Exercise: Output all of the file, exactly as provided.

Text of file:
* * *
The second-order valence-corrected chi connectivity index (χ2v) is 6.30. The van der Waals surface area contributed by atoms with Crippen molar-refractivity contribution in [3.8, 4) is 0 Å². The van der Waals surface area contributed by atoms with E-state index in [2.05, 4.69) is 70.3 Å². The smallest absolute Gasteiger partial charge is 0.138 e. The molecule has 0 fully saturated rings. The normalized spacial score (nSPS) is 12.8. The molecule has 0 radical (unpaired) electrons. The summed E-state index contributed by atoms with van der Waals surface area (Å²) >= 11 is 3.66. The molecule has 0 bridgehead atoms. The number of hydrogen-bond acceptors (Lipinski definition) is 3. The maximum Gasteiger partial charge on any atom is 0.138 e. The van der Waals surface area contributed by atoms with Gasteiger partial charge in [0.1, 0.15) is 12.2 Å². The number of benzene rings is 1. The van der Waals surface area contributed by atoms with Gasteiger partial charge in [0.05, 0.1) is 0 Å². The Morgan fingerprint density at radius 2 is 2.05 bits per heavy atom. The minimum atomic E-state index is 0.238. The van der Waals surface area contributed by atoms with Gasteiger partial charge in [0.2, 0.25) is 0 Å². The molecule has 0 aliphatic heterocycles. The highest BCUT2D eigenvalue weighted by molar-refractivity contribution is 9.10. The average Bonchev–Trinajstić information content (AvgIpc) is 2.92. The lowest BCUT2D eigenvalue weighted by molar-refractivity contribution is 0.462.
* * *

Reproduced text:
The second-order valence-corrected chi connectivity index (χ2v) is 6.30. The van der Waals surface area contributed by atoms with Crippen molar-refractivity contribution in [3.8, 4) is 0 Å². The van der Waals surface area contributed by atoms with E-state index in [2.05, 4.69) is 70.3 Å². The smallest absolute Gasteiger partial charge is 0.138 e. The molecule has 0 fully saturated rings. The normalized spacial score (nSPS) is 12.8. The molecule has 0 radical (unpaired) electrons. The summed E-state index contributed by atoms with van der Waals surface area (Å²) >= 11 is 3.66. The molecule has 0 bridgehead atoms. The number of hydrogen-bond acceptors (Lipinski definition) is 3. The maximum Gasteiger partial charge on any atom is 0.138 e. The van der Waals surface area contributed by atoms with Gasteiger partial charge in [0.1, 0.15) is 12.2 Å². The number of benzene rings is 1. The van der Waals surface area contributed by atoms with Gasteiger partial charge in [0.05, 0.1) is 0 Å². The Morgan fingerprint density at radius 2 is 2.05 bits per heavy atom. The minimum atomic E-state index is 0.238. The van der Waals surface area contributed by atoms with Gasteiger partial charge in [0.2, 0.25) is 0 Å². The molecule has 0 aliphatic heterocycles. The highest BCUT2D eigenvalue weighted by molar-refractivity contribution is 9.10. The average Bonchev–Trinajstić information content (AvgIpc) is 2.92. The lowest BCUT2D eigenvalue weighted by molar-refractivity contribution is 0.462.